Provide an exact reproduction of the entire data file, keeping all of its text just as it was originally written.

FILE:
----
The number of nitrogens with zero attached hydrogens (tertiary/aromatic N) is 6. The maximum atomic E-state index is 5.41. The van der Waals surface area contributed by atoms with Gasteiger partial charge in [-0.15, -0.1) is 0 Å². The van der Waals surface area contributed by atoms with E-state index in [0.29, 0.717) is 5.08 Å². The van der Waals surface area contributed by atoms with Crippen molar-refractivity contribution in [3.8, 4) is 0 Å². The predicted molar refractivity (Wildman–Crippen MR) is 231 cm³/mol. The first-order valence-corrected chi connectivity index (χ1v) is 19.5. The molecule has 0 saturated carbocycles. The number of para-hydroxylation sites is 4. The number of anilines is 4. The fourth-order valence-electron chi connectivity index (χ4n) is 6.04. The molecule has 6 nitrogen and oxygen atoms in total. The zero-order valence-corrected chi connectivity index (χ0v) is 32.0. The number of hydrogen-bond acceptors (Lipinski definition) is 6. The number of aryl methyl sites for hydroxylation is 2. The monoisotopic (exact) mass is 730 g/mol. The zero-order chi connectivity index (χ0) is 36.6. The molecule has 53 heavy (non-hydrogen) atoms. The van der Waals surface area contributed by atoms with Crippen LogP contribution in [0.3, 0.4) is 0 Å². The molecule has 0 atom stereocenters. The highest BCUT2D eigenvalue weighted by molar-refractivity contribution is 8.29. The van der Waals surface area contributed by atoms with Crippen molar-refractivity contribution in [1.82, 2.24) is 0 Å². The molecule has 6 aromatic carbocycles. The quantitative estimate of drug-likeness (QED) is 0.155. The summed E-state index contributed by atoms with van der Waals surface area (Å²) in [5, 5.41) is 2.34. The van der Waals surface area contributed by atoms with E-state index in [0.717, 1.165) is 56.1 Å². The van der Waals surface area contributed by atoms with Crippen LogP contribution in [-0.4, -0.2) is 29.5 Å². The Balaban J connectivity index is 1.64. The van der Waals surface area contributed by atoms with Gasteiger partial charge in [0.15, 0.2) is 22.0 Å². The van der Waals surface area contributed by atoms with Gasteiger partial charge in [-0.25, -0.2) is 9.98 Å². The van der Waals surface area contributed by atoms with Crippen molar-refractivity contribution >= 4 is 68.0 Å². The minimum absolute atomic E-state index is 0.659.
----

The number of nitrogens with zero attached hydrogens (tertiary/aromatic N) is 6. The maximum atomic E-state index is 5.41. The van der Waals surface area contributed by atoms with Gasteiger partial charge in [-0.15, -0.1) is 0 Å². The van der Waals surface area contributed by atoms with E-state index in [0.29, 0.717) is 5.08 Å². The van der Waals surface area contributed by atoms with Crippen molar-refractivity contribution in [3.8, 4) is 0 Å². The predicted molar refractivity (Wildman–Crippen MR) is 231 cm³/mol. The first-order valence-corrected chi connectivity index (χ1v) is 19.5. The molecule has 0 saturated carbocycles. The number of para-hydroxylation sites is 4. The number of anilines is 4. The fourth-order valence-electron chi connectivity index (χ4n) is 6.04. The molecule has 6 nitrogen and oxygen atoms in total. The zero-order valence-corrected chi connectivity index (χ0v) is 32.0. The number of hydrogen-bond acceptors (Lipinski definition) is 6. The number of aryl methyl sites for hydroxylation is 2. The monoisotopic (exact) mass is 730 g/mol. The zero-order chi connectivity index (χ0) is 36.6. The molecule has 53 heavy (non-hydrogen) atoms. The van der Waals surface area contributed by atoms with Crippen LogP contribution in [0.3, 0.4) is 0 Å². The molecule has 0 atom stereocenters. The highest BCUT2D eigenvalue weighted by molar-refractivity contribution is 8.29. The van der Waals surface area contributed by atoms with Crippen molar-refractivity contribution in [1.82, 2.24) is 0 Å². The molecule has 6 aromatic carbocycles. The quantitative estimate of drug-likeness (QED) is 0.155. The summed E-state index contributed by atoms with van der Waals surface area (Å²) in [5, 5.41) is 2.34. The van der Waals surface area contributed by atoms with E-state index in [0.717, 1.165) is 56.1 Å². The van der Waals surface area contributed by atoms with Crippen LogP contribution in [-0.4, -0.2) is 29.5 Å². The Balaban J connectivity index is 1.64. The van der Waals surface area contributed by atoms with Gasteiger partial charge in [0.15, 0.2) is 22.0 Å². The van der Waals surface area contributed by atoms with Gasteiger partial charge in [-0.25, -0.2) is 9.98 Å². The van der Waals surface area contributed by atoms with Crippen molar-refractivity contribution >= 4 is 68.0 Å². The minimum absolute atomic E-state index is 0.659.